When a New York manufacturer created a new, spinoff company to avoid bargaining with unionized workers, federal regulators and a panel of appellate judges said the manufacturer broke the law and violated its employees’ rights.
There was, however, one judge who dissented in the appeals decision and sided with the employer: Brett Kavanaugh, President Donald Trump’s nominee to replace Justice Anthony Kennedy on the Supreme Court.
The decision fits a pattern of Kavanaugh’s in which the conservative judge has ruled in favor of corporations over workers, several times as the lone dissenter. If confirmed, the 53-year-old could potentially push the Supreme Court further to the right on labor and employment issues as unions and worker groups are already facing major judicial setbacks.
The ruling shows Kavanaugh will “find any interpretation of the law that helps corporations avoid their obligations to working people,” Sen. Patty Murray (Wash.), the ranking Democrat on the Senate Committee on Health, Education, Labor and Pensions, said in an emailed statement to HuffPost. “Kavanaugh has consistently sided with corporate interests, including going out of his way to write a dissenting opinion arguing that corporations should be allowed to create sham, spin-off companies in order to skirt their responsibility to negotiate with workers and their unions for better wages, working conditions, and benefits.”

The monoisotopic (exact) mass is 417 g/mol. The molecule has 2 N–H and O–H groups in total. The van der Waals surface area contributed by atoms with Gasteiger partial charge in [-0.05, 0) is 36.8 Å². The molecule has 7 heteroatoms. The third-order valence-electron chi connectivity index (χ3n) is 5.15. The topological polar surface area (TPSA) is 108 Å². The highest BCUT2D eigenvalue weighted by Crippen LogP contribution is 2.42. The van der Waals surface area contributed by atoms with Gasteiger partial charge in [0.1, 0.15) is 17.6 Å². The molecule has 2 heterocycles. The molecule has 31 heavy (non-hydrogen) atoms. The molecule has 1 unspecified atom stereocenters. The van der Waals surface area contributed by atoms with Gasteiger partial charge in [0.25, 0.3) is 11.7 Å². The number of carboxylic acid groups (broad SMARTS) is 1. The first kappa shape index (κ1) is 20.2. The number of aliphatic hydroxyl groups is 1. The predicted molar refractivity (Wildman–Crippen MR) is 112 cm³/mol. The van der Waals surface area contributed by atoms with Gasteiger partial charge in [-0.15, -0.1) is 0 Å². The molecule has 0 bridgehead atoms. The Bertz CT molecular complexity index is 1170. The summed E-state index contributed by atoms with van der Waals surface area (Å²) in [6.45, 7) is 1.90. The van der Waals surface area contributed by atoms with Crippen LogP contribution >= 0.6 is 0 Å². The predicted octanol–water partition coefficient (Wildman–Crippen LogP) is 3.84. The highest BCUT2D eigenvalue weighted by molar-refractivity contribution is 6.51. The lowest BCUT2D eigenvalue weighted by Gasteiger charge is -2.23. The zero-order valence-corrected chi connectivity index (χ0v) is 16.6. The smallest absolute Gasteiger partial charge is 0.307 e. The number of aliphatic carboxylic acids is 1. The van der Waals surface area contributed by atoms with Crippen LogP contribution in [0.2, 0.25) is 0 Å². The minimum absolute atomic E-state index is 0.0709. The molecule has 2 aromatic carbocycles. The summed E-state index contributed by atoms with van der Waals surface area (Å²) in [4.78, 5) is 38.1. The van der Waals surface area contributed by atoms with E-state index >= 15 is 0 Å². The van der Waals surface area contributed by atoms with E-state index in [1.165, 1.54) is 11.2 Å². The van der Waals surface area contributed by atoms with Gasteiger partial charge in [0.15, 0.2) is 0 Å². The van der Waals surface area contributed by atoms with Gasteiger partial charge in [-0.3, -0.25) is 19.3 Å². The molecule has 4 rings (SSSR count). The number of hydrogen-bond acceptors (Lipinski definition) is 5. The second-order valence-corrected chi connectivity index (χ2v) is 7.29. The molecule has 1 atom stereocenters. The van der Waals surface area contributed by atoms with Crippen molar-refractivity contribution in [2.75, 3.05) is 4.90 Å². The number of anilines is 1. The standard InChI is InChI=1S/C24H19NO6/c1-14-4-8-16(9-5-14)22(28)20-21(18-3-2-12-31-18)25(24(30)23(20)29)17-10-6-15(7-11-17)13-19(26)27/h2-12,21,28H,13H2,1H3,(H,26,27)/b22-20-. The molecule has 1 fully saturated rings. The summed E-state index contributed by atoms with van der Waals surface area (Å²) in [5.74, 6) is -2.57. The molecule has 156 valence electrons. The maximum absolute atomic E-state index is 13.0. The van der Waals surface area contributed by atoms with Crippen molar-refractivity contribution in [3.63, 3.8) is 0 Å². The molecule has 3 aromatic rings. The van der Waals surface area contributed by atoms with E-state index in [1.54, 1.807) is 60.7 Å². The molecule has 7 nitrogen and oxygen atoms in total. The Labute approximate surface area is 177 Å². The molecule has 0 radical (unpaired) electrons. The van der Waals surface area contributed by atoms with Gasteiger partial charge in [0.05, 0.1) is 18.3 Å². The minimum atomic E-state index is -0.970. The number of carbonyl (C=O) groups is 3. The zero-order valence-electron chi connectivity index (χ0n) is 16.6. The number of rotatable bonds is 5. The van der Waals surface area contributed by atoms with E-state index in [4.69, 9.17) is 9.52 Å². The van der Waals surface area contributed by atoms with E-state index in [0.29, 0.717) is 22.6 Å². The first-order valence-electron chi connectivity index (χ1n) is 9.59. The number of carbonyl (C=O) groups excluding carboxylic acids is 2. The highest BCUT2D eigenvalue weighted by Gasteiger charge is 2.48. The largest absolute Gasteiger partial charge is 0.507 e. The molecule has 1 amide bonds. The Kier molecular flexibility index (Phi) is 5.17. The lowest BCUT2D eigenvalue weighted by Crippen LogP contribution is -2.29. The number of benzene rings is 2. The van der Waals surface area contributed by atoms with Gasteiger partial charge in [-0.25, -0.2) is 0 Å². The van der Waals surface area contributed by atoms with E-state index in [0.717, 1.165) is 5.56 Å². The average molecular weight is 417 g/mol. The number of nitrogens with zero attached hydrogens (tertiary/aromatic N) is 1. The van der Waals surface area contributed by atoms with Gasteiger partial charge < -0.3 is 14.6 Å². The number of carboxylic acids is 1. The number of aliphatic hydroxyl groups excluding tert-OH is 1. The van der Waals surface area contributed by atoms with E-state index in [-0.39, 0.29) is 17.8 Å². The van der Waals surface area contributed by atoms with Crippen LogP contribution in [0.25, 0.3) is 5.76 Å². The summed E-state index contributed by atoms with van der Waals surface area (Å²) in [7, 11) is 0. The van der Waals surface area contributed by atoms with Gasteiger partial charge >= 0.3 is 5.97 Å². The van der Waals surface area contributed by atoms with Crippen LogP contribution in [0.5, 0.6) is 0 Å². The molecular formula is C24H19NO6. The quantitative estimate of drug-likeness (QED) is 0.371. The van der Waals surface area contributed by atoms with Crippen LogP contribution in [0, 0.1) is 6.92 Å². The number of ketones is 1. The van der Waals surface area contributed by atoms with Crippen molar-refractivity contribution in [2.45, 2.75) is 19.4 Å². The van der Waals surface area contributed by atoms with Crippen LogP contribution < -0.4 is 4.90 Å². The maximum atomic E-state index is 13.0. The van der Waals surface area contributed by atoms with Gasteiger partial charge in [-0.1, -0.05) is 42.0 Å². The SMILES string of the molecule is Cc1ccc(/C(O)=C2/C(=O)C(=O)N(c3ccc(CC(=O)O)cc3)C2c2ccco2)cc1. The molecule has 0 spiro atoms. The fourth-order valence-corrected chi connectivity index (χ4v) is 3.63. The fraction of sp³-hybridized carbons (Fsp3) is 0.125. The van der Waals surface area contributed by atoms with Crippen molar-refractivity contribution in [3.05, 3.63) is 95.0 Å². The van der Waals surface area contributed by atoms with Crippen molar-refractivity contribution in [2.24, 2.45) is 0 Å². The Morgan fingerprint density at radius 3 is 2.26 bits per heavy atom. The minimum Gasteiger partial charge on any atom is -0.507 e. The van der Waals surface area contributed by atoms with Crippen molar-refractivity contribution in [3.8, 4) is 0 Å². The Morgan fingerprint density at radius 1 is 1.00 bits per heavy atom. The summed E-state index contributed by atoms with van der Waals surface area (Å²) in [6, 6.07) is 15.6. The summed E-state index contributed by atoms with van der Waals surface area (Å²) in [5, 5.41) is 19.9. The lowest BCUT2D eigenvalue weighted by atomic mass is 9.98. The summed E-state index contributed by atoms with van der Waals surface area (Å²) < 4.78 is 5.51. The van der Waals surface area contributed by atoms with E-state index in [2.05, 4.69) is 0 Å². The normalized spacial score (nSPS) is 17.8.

The 2018 case revolved around a company called Island Architectural Woodwork, which is based in Ronkonkoma, New York, and fabricates custom woodwork for office buildings. Workers at Island have been represented by a local union of the United Brotherhood of Carpenters since 1995. But in 2013, Island created a second entity, Verde Demountable Partitions, which would employ non-union workers and pay non-union wages.
Verde was set up in one of Island’s buildings, to be led by the daughter of Island’s chief executive, Edward Rufrano. Verde used the same equipment as Island, did pretty much the same work and was managed by people who’d previously managed at Island.
The main difference seemed to be that, unlike Island workers, Verde workers would not be represented by the Carpenters and would not have a union contract. Island management told workers that union members were no longer allowed to enter the building that housed Verde.
So-called “double-breasted” companies, which have both union and non-union workforces, can be legal depending on how they’re set up and how they operate. The two entities generally need to show an arm’s-length relationship, with separate ownership, management and equipment. It’s illegal to establish a new company just to dodge a union, and regulators can force the company to bargain with workers if they believe that’s what happened.